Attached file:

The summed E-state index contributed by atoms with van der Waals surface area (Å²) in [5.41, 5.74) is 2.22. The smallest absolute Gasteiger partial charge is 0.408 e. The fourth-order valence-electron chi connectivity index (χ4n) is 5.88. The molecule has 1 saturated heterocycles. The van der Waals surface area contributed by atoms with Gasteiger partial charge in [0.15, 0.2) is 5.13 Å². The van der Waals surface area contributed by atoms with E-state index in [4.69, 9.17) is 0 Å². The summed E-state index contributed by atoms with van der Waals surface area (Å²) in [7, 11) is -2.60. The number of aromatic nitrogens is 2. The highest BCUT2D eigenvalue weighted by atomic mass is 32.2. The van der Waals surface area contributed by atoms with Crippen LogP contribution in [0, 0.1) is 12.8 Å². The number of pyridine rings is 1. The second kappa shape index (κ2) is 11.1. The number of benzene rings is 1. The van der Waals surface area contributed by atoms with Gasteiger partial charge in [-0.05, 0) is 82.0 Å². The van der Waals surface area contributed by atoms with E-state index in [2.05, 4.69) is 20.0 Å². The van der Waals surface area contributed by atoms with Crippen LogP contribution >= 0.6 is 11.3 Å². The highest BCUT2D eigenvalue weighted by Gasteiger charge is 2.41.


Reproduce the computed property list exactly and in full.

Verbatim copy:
The summed E-state index contributed by atoms with van der Waals surface area (Å²) in [5.41, 5.74) is 2.22. The smallest absolute Gasteiger partial charge is 0.408 e. The fourth-order valence-electron chi connectivity index (χ4n) is 5.88. The molecule has 1 saturated heterocycles. The van der Waals surface area contributed by atoms with Gasteiger partial charge in [0.15, 0.2) is 5.13 Å². The van der Waals surface area contributed by atoms with E-state index in [4.69, 9.17) is 0 Å². The summed E-state index contributed by atoms with van der Waals surface area (Å²) in [7, 11) is -2.60. The number of aromatic nitrogens is 2. The highest BCUT2D eigenvalue weighted by atomic mass is 32.2. The van der Waals surface area contributed by atoms with Crippen LogP contribution in [0, 0.1) is 12.8 Å². The number of pyridine rings is 1. The second kappa shape index (κ2) is 11.1. The number of benzene rings is 1. The van der Waals surface area contributed by atoms with Gasteiger partial charge in [-0.05, 0) is 82.0 Å². The van der Waals surface area contributed by atoms with E-state index in [2.05, 4.69) is 20.0 Å². The van der Waals surface area contributed by atoms with Crippen LogP contribution >= 0.6 is 11.3 Å². The highest BCUT2D eigenvalue weighted by Gasteiger charge is 2.41.